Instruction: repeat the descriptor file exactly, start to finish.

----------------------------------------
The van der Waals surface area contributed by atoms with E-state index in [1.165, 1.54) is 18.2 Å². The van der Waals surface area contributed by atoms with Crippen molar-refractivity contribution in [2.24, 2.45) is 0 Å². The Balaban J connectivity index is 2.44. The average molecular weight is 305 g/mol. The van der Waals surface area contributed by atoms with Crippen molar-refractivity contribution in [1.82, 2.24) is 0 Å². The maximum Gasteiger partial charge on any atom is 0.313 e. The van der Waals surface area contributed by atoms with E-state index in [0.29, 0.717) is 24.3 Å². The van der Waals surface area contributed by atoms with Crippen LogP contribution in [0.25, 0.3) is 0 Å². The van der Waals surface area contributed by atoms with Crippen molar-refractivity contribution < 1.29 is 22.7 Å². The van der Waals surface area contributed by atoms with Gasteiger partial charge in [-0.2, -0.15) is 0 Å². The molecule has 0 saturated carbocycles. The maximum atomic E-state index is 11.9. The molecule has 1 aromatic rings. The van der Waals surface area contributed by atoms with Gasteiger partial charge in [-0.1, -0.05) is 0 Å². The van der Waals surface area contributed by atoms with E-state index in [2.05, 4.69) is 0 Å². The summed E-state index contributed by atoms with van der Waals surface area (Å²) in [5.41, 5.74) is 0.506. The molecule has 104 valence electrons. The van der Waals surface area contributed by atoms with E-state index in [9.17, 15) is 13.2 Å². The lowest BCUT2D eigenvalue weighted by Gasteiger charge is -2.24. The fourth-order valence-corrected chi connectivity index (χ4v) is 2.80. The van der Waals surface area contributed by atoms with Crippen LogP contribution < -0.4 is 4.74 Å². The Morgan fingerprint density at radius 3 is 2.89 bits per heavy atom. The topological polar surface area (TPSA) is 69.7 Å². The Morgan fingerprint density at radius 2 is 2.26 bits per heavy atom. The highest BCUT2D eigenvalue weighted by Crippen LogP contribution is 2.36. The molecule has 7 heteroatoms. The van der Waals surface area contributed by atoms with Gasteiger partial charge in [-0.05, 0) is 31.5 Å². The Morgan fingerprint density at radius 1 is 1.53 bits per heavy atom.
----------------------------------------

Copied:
The van der Waals surface area contributed by atoms with E-state index in [1.165, 1.54) is 18.2 Å². The van der Waals surface area contributed by atoms with Crippen molar-refractivity contribution in [2.24, 2.45) is 0 Å². The Balaban J connectivity index is 2.44. The average molecular weight is 305 g/mol. The van der Waals surface area contributed by atoms with Crippen molar-refractivity contribution in [1.82, 2.24) is 0 Å². The maximum Gasteiger partial charge on any atom is 0.313 e. The van der Waals surface area contributed by atoms with E-state index in [0.29, 0.717) is 24.3 Å². The van der Waals surface area contributed by atoms with Crippen LogP contribution in [0.25, 0.3) is 0 Å². The van der Waals surface area contributed by atoms with Crippen molar-refractivity contribution < 1.29 is 22.7 Å². The van der Waals surface area contributed by atoms with Gasteiger partial charge in [-0.2, -0.15) is 0 Å². The molecule has 0 saturated carbocycles. The maximum atomic E-state index is 11.9. The molecule has 1 aromatic rings. The van der Waals surface area contributed by atoms with Gasteiger partial charge in [-0.1, -0.05) is 0 Å². The van der Waals surface area contributed by atoms with E-state index in [2.05, 4.69) is 0 Å². The summed E-state index contributed by atoms with van der Waals surface area (Å²) in [5.41, 5.74) is 0.506. The molecule has 104 valence electrons. The van der Waals surface area contributed by atoms with E-state index in [9.17, 15) is 13.2 Å². The lowest BCUT2D eigenvalue weighted by Gasteiger charge is -2.24. The fourth-order valence-corrected chi connectivity index (χ4v) is 2.80. The van der Waals surface area contributed by atoms with Crippen LogP contribution < -0.4 is 4.74 Å². The Morgan fingerprint density at radius 3 is 2.89 bits per heavy atom. The topological polar surface area (TPSA) is 69.7 Å². The Morgan fingerprint density at radius 2 is 2.26 bits per heavy atom. The highest BCUT2D eigenvalue weighted by Crippen LogP contribution is 2.36. The molecule has 7 heteroatoms. The van der Waals surface area contributed by atoms with Gasteiger partial charge in [-0.05, 0) is 31.5 Å². The Morgan fingerprint density at radius 1 is 1.53 bits per heavy atom.